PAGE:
And some of those fad diets might make you really sick.
It's not just pop-up ads and infomercials that tell us we need to lose weight, doctors have been prescribing weight loss for years as a treatment for a multitude of symptoms and illnesses. Which is disconcerting when 97% of people who lose significant weight through dieting gain it back within five years. Dieting, independent of genetics, is actually likely to cause weight gain over time, not loss. And as a treatment it doesn't make much sense either, since weight loss doesn't blood pressure, fasting glucose, or triglyceride levels for most people (which are stronger indicators for overall health than the number on the scale). The evidence that weight loss is beneficial to your health is sketchy at best, but the evidence that it's actually more likely to make you sick is much stronger.
How sick are we talking?
Diet, exercise, and weight-loss medication don't work, and "yo-yo dieting is linked to heart disease, insulin resistance, higher blood pressure, inflammation, and, ironically, long-term weight gain" (via). Deprivation diets and intense exercise regimens will slim your body in the short-term. They can also cause dehydration, shortness of breath, drops in blood pressure, and heart palpitations, and that's not including long-term problems like a slowed down metabolism, damaged blood vessels, and cardiac stress. Repeat crash diets can also increase your risk for heart attacks (via). And don't forget psychological effects! Immediate side effects are anxiety, irritability, dizziness, cold intolerance, decreased sex drive, difficulty concentrating, muscle soreness, hair loss, and decrease in coordination. Later effects include obsessive tendencies, and in some cases severe psychological stress including suicide attempts and self-mutilation (via). None of that sounds healthy to me.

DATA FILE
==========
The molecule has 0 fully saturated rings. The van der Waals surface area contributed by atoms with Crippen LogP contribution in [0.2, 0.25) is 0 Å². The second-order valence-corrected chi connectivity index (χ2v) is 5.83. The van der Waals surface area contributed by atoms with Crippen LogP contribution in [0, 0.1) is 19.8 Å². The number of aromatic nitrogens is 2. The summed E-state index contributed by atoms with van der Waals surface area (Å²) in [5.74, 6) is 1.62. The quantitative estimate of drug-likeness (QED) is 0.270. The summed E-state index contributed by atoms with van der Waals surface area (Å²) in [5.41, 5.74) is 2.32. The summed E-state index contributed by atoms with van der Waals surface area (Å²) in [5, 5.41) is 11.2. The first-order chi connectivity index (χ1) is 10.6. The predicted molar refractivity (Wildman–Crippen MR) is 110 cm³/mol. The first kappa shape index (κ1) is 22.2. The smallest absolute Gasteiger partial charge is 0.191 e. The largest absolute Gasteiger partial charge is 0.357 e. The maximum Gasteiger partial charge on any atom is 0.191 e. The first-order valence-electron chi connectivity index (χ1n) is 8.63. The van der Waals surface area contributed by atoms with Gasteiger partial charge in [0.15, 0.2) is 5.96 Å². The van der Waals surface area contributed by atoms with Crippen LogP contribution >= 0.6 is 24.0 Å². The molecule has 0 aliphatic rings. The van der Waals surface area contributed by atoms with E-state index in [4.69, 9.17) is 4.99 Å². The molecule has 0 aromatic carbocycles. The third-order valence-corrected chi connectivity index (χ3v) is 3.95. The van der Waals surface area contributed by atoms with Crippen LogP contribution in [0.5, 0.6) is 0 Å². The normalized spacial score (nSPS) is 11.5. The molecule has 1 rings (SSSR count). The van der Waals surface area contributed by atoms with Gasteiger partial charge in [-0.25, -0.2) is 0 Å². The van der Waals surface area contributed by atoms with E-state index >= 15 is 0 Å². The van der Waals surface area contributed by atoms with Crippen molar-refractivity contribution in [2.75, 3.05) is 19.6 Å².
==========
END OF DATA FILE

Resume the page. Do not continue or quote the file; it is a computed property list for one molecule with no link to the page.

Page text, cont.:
The "obesity paradox".
Data is suggesting that for some illnesses, a higher BMI is actually a predictor of better health, not the reverse. In one long-term (ten year) study, the prognosis of 'underweight' patients with type 2 diabetes was actually the worst, and those who were 'overweight' lived longer (via). Similar results were found in a study of heart-related deaths. The reason these results might be so baffling is because the BMI is a terrible indicator of health. It doesn't measure bone density, it doesn't differentiate between different types of tissue, and it can't measure things like diet and activity. All it can do is measure the relationship between your weight and your height.
What can you really do to stay healthy?
Don't smoke, and cut down on alcohol. Get moderate exercise a few times a week. Get five servings of fruits and veggies every day. Those are the lifestyle habits of people who are healthy- and that is true of people who are fat AND thin. When it comes to long-term health and life expectancy those habits are consistent. Not restrictive diets. Not burning more calories than you consume in deadly workouts.